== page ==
Until recently I knew next to nothing about Afghanistan, except that we’ve been at war there for more than half my lifetime.
From what I saw in the news I envisioned dry, desolate terrain throughout, with militants popping out from rocky outcroppings just long enough to shoot at a nameless target.
I knew this wasn’t accurate, but I didn’t have an alternate vision to replace it with.
So, with a little time on my hands after graduation, I decided to build one.
I could have tackled Afghan history, or economy. But there’s something much more tangible about food. Rather than trusting text to be true, we can see, smell, touch, taste the food in front of us. It’s a primary source in the study of a culture we can’t absorb firsthand.
An Afghan family twelve time zones away might sit down to a meal of kebabs and flatbread. I hoped to catch a glimpse of a shared reality in doing the same.
I optimistically Googled ‘Afghan cooking’ to see what I was up against, and followed the first link I came to. I sifted through recipe titles I couldn’t pronounce and noticed one for chapli kabobs.
Surely even I could manage kebabs. I chose a yogurt sauce and salad to go with the entrée. Was yogurt sauce an acceptable accompaniment? I didn’t know. I just headed to the grocery store.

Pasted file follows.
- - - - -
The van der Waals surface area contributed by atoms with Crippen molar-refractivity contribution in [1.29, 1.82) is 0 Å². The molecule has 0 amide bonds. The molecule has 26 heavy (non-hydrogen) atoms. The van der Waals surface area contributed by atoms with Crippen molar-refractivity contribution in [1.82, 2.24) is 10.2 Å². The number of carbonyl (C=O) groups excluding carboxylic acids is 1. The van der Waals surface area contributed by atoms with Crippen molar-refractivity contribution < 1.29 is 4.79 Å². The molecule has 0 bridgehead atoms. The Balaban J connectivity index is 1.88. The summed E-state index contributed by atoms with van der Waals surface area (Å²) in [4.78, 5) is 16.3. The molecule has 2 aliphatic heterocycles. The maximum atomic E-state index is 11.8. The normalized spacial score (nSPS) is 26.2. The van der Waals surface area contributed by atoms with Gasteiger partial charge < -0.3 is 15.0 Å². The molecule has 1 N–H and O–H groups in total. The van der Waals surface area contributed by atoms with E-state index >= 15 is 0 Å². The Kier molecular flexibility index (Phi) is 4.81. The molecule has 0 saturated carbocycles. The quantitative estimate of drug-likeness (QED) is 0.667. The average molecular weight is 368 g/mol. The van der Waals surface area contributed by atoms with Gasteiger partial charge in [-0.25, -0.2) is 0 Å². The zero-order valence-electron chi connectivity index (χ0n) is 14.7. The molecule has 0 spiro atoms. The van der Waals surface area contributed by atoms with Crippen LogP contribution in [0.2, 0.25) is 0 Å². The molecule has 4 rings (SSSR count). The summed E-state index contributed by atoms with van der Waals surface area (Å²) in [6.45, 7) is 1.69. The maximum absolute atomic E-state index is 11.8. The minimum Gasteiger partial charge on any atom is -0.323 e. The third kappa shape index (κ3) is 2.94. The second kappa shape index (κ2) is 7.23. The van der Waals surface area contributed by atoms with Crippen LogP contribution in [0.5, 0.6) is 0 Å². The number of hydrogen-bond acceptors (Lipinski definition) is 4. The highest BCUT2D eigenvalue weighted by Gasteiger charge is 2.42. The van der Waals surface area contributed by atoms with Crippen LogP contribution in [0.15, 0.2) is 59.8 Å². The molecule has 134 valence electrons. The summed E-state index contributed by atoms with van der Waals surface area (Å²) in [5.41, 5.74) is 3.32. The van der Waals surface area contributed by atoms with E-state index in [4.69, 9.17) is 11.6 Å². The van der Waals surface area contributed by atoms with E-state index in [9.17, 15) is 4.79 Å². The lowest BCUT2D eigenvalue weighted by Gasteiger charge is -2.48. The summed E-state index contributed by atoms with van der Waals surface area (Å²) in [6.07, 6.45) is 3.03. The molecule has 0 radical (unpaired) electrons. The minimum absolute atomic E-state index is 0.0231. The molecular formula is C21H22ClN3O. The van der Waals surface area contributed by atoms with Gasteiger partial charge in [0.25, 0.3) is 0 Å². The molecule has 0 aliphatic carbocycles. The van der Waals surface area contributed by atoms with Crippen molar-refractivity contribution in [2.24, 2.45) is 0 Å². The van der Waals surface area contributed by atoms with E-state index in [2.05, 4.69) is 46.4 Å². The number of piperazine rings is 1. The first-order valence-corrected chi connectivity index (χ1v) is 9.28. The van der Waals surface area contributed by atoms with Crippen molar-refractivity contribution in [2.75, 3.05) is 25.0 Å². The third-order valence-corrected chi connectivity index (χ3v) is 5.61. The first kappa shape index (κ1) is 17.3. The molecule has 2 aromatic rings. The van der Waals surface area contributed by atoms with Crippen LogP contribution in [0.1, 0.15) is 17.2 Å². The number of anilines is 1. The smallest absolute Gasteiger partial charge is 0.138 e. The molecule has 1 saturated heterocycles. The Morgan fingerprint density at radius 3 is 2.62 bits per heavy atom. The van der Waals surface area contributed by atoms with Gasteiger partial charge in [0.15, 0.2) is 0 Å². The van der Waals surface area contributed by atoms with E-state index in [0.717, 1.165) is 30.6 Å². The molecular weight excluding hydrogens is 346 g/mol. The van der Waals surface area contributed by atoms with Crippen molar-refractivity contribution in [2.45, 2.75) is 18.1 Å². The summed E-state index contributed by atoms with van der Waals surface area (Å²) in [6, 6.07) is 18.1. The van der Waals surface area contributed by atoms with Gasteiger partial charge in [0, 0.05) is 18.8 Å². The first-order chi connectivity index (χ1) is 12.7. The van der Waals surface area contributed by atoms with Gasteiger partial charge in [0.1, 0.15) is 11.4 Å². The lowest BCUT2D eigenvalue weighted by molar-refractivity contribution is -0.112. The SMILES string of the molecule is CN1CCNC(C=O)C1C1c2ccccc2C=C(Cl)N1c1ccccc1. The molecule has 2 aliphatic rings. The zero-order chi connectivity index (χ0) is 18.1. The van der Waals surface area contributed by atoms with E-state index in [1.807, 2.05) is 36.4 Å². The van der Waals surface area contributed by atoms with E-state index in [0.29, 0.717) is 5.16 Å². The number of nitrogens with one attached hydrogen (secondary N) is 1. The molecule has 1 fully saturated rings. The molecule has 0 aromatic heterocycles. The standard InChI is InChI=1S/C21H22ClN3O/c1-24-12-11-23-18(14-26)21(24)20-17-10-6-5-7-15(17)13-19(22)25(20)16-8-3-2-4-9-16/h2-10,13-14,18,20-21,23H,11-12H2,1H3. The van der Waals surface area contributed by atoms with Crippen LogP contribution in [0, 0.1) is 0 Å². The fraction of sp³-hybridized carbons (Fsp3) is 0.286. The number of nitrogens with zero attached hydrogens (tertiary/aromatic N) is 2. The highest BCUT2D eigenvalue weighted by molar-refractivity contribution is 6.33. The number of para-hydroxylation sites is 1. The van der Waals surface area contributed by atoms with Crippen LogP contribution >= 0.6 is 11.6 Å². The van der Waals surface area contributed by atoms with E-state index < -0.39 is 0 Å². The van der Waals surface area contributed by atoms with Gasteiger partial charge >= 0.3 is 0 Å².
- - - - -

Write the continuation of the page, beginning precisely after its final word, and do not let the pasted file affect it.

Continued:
Back home, I struggled with processing several ingredients into a violently green paste, and made a mess of myself kneading this mixture into a pound of raw ground beef. These kebabs were not to be skewered and grilled after all; instead, they were supposed to turn out looking like hamburger patties, which would then be fried.
My younger brother and his friend Nick walked into the kitchen and took a look at the bright green mixture. “What’s that?”
I wasn’t quite sure myself.
I felt victorious when I’d shaped all my kebab patties, ready for frying. But the moment I dropped the first one into the pan – KSSSHH! A volcano of hot vegetable oil erupted at contact with the meat, splattering the stove, walls, refrigerator. As I cowered in the corner, my kebabs burnt merrily away.
The smell of smoke brought Eric and Nick back into the kitchen to witness the drama.
In the end I did manage to keep about half of the kebabs from charring. According to the website I had been reading from, Afghan hospitality requires that the host provide the very best of the food to the guests and continuously offer them extra helpings. I practiced by feeding Nick all the unburned kebabs and encouraging him to take more of everything.
They took their first bites skeptically, but by the time their plates were empty they were professing their amazement at how well everything had turned out.
A few days later, Eric and Nick came into the kitchen again. “So, when are you going to make another weird recipe?”
I checked two Afghan cookbooks out from the library and began to learn more about the food I was making: where it first developed, how it is traditionally served, what dishes are culturally significant, and why. I also learned about family traditions, games, holidays, and geography of the country.